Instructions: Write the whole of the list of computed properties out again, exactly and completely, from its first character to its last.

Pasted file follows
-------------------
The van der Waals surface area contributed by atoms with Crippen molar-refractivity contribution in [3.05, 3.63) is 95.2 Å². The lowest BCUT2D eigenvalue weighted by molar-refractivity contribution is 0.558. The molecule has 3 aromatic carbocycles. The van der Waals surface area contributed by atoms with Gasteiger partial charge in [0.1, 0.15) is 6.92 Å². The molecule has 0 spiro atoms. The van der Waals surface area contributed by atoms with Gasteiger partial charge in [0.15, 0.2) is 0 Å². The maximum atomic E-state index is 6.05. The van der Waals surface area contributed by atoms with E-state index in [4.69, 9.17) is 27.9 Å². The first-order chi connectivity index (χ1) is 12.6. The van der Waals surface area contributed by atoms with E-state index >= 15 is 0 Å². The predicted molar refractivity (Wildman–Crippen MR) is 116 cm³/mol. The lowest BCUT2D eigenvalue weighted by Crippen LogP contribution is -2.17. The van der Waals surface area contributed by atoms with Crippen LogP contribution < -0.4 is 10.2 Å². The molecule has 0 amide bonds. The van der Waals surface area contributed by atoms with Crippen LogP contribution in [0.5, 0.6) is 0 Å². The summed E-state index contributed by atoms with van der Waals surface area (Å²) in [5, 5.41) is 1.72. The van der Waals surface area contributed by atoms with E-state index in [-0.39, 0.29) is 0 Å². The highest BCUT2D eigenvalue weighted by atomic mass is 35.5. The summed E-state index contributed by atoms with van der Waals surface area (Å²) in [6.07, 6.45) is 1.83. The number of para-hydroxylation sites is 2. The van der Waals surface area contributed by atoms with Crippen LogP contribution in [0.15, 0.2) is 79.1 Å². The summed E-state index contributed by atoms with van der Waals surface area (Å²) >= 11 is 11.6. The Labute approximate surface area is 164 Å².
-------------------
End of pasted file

The van der Waals surface area contributed by atoms with Crippen molar-refractivity contribution in [3.05, 3.63) is 95.2 Å². The lowest BCUT2D eigenvalue weighted by molar-refractivity contribution is 0.558. The molecule has 3 aromatic carbocycles. The van der Waals surface area contributed by atoms with Gasteiger partial charge in [0.1, 0.15) is 6.92 Å². The molecule has 0 spiro atoms. The van der Waals surface area contributed by atoms with Gasteiger partial charge in [0.15, 0.2) is 0 Å². The maximum atomic E-state index is 6.05. The van der Waals surface area contributed by atoms with E-state index in [4.69, 9.17) is 27.9 Å². The first-order chi connectivity index (χ1) is 12.6. The van der Waals surface area contributed by atoms with E-state index >= 15 is 0 Å². The predicted molar refractivity (Wildman–Crippen MR) is 116 cm³/mol. The lowest BCUT2D eigenvalue weighted by Crippen LogP contribution is -2.17. The van der Waals surface area contributed by atoms with Crippen LogP contribution < -0.4 is 10.2 Å². The molecule has 0 amide bonds. The van der Waals surface area contributed by atoms with Crippen LogP contribution in [0.5, 0.6) is 0 Å². The summed E-state index contributed by atoms with van der Waals surface area (Å²) in [5, 5.41) is 1.72. The van der Waals surface area contributed by atoms with E-state index in [-0.39, 0.29) is 0 Å². The highest BCUT2D eigenvalue weighted by atomic mass is 35.5. The summed E-state index contributed by atoms with van der Waals surface area (Å²) in [6.07, 6.45) is 1.83. The number of para-hydroxylation sites is 2. The van der Waals surface area contributed by atoms with Crippen LogP contribution in [0.15, 0.2) is 79.1 Å². The summed E-state index contributed by atoms with van der Waals surface area (Å²) >= 11 is 11.6. The Labute approximate surface area is 164 Å².